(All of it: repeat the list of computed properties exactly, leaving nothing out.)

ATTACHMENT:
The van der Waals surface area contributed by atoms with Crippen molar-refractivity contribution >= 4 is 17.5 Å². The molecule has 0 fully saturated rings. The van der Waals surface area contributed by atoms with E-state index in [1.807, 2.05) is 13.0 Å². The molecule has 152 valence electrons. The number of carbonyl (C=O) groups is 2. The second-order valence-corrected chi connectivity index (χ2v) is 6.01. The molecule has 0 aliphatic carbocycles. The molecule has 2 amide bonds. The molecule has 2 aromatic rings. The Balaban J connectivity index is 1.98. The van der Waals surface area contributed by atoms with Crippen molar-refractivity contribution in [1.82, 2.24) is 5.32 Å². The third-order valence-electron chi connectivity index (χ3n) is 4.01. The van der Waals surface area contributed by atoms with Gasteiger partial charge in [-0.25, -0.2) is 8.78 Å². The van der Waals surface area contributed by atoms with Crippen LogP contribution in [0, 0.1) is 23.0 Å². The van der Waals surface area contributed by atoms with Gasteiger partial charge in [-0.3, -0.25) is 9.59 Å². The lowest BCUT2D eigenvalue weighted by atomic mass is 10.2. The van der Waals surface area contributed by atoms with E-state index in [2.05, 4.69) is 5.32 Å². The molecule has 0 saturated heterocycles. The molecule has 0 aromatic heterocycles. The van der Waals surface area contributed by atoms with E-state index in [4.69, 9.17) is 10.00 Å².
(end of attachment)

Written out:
The van der Waals surface area contributed by atoms with Crippen molar-refractivity contribution >= 4 is 17.5 Å². The molecule has 0 fully saturated rings. The van der Waals surface area contributed by atoms with E-state index in [1.807, 2.05) is 13.0 Å². The molecule has 152 valence electrons. The number of carbonyl (C=O) groups is 2. The second-order valence-corrected chi connectivity index (χ2v) is 6.01. The molecule has 0 aliphatic carbocycles. The molecule has 2 amide bonds. The molecule has 2 aromatic rings. The Balaban J connectivity index is 1.98. The van der Waals surface area contributed by atoms with Crippen molar-refractivity contribution in [1.82, 2.24) is 5.32 Å². The third-order valence-electron chi connectivity index (χ3n) is 4.01. The van der Waals surface area contributed by atoms with Gasteiger partial charge in [-0.25, -0.2) is 8.78 Å². The van der Waals surface area contributed by atoms with Crippen LogP contribution in [0, 0.1) is 23.0 Å². The van der Waals surface area contributed by atoms with Gasteiger partial charge in [-0.3, -0.25) is 9.59 Å². The lowest BCUT2D eigenvalue weighted by atomic mass is 10.2. The van der Waals surface area contributed by atoms with E-state index in [2.05, 4.69) is 5.32 Å². The molecule has 0 saturated heterocycles. The molecule has 0 aromatic heterocycles. The van der Waals surface area contributed by atoms with E-state index in [4.69, 9.17) is 10.00 Å².